Furniture Row Racing transporter severely damaged in crash
The Furniture Row Racing team transporter and a team motor home have been severely damaged in a crash near the NASCAR Sprint Cup team headquarters in Denver, Colo.
"(The accident) hurt everything we had," team general manager Joe Garone said. "We can’t even get in the trailer. The back door is so damaged you can’t get into it."
According to several local media outlets, 12 people were injured in the 34-car pileup Monday morning near Larkspur, Colo. The pileup happened on northbound Interstate 25 at around 8:45 a.m.
Four semis were involved in the accident. All injuries in the crash were non-life threatening, according to published reports.
The Furniture Row team transporter and motor home were returning to the organization’s home shop following Sunday’s Sprint Cup race at Phoenix International Raceway when they ended up in the middle of the crash.
Garone said the hauler did have the group's Phoenix cars in it. The team, with driver Regan Smith, is competing in the season finale at Homestead-Miami Speedway this Sunday.
To get there, it's getting a little help from Richard Childress Racing.
"(RCR) immediately stepped up and said they had a race transporter ready to go and they are going to meet our test transporter at Homestead and we’ll swap our cars into their haulers and race out of their hauler with their equipment," Garone said.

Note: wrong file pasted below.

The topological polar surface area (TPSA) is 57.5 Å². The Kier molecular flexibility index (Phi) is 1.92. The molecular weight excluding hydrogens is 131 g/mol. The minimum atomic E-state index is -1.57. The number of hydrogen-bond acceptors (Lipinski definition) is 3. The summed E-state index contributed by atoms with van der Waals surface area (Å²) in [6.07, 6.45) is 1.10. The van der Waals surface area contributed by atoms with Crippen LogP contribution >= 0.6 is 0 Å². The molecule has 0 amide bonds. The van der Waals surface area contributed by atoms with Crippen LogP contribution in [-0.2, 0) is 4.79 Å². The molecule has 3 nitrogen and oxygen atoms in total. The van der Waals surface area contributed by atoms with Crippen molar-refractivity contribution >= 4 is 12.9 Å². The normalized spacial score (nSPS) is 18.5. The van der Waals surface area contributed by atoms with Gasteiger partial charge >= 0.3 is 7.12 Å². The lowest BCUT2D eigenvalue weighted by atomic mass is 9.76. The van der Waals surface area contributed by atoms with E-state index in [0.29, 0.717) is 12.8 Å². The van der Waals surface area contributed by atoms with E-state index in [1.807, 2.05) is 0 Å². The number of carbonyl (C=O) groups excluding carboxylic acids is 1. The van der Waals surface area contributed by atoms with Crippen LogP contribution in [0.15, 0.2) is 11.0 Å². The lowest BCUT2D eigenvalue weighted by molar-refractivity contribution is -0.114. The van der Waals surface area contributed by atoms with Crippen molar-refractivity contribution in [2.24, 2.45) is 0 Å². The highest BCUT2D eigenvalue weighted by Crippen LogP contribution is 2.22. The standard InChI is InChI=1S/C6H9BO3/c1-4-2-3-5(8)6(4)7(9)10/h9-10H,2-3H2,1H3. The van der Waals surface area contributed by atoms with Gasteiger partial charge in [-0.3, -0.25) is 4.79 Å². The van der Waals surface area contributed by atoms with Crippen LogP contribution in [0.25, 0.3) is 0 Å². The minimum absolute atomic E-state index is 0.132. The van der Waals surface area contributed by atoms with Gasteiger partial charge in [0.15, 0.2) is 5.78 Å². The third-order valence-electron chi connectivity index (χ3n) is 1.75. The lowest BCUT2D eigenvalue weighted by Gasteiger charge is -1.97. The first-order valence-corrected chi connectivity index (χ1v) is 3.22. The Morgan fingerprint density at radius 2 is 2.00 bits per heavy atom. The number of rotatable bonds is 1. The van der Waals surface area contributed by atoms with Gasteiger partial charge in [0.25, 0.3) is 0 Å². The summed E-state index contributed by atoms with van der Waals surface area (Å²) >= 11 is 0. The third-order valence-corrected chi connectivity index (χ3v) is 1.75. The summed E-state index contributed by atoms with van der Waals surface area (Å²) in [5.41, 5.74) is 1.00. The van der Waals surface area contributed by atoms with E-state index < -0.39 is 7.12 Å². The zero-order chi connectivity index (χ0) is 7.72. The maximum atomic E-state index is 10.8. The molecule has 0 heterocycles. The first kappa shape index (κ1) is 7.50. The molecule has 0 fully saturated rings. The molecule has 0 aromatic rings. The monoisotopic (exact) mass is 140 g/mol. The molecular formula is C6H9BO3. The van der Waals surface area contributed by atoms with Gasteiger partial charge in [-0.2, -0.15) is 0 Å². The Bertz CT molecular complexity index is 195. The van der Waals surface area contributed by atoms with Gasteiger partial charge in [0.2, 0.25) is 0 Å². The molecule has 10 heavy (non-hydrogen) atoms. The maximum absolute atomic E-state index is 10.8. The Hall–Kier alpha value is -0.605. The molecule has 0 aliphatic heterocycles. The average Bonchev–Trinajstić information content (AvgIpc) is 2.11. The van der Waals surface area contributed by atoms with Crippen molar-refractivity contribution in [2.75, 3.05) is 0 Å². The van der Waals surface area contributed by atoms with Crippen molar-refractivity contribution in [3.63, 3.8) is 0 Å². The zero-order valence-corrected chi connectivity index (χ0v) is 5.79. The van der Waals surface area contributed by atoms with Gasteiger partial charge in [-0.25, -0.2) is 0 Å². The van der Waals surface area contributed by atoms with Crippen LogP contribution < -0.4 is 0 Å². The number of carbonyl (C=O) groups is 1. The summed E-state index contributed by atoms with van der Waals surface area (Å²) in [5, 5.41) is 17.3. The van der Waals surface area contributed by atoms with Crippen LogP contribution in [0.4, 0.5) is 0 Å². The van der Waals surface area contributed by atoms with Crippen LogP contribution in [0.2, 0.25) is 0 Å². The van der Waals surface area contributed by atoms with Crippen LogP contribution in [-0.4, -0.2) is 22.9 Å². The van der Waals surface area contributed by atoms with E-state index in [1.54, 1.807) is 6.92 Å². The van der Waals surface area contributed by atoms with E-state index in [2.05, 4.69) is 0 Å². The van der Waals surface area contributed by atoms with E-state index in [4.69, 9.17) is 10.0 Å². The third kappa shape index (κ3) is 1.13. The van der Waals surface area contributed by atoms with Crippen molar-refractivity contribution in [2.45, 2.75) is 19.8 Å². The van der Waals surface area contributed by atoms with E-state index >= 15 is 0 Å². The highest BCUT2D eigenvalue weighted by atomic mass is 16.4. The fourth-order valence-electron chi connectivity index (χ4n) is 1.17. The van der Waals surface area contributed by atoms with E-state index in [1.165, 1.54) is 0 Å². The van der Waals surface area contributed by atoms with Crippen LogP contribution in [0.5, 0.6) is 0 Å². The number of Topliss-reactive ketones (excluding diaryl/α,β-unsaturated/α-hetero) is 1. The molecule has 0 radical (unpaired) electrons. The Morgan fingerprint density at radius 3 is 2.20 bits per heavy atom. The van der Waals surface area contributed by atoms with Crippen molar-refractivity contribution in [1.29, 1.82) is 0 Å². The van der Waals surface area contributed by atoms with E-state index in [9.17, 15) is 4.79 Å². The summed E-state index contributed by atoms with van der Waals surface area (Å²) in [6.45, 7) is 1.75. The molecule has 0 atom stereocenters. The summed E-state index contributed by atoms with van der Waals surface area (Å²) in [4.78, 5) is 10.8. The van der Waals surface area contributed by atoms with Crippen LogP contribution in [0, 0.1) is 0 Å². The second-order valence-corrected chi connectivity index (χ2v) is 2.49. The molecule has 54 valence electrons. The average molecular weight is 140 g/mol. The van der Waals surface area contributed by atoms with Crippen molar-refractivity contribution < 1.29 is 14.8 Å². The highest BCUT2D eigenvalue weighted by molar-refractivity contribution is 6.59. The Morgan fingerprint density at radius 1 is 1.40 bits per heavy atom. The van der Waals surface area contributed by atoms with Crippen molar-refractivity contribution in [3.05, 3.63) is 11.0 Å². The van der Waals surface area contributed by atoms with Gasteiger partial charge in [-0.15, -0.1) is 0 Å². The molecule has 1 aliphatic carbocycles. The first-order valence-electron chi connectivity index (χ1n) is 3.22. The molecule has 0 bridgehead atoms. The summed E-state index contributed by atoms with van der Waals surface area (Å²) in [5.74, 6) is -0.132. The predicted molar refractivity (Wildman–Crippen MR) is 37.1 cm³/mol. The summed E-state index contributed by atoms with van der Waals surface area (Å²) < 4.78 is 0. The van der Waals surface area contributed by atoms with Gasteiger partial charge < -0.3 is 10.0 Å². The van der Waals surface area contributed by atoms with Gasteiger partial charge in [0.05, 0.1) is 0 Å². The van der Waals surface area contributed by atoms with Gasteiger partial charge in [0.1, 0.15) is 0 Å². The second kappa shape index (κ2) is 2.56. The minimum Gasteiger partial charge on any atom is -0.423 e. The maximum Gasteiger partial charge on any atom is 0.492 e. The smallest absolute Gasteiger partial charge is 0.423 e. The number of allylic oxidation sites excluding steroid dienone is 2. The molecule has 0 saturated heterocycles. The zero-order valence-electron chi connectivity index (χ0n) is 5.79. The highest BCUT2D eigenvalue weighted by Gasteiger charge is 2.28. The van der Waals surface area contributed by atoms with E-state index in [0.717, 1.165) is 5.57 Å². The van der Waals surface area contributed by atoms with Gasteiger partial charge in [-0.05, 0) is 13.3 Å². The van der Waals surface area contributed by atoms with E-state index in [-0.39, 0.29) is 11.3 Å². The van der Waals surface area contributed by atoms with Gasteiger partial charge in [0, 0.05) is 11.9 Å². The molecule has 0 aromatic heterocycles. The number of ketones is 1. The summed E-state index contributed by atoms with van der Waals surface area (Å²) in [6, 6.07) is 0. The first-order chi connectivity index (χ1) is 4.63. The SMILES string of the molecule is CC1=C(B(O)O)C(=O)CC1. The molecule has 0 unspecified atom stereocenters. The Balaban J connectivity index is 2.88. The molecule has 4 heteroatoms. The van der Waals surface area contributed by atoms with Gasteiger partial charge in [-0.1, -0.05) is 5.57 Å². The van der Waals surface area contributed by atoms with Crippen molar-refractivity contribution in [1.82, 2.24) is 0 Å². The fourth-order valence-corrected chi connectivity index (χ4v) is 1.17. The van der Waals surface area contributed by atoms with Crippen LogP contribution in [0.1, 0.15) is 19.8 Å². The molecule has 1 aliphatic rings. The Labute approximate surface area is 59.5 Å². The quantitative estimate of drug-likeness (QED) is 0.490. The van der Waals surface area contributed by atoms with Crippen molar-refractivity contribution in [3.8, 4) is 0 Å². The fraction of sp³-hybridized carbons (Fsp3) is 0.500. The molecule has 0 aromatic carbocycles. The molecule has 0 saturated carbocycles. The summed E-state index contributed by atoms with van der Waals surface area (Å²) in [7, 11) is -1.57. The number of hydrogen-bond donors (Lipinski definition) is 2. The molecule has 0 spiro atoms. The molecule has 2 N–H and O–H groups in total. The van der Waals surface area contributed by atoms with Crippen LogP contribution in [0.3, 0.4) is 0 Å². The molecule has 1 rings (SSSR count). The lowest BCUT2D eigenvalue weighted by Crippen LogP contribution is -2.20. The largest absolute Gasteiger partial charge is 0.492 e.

That type of reaction illustrates how close-knit the NASCAR community is, especially when someone is dealt a setback.
"It goes to show you how these guys are out there beating, banging and shaking their fists at each other and pushing each other in the chest, but I’m telling you that you won’t find a group that competes against each other any harder than these NASCAR teams do, but you also won’t find anybody that will rally around a team, organization or individual if they are in need or in trouble," NASCAR on FOX analyst Larry McReynolds said.
Garone was obviously happy that there were no serious injuries in the crash — and quickly applauded the efforts of another one of the team's driver's.
"The real hero of the story in our little group was Gary Miller, our coach driver, was following right behind the truck," Garone said. "He had a split-second decision to make of either running into the back of our truck, which was just about stopped, or running over cars. He chose to run head on into the back of our hauler. When you saw the coach, you’re like, 'I can’t believe he did that.'
"It certainly could’ve saved a lot of lives as he took a chance with his own there. That was an impressive thing."
Garone says Miller is "bruised up" but OK after the incident.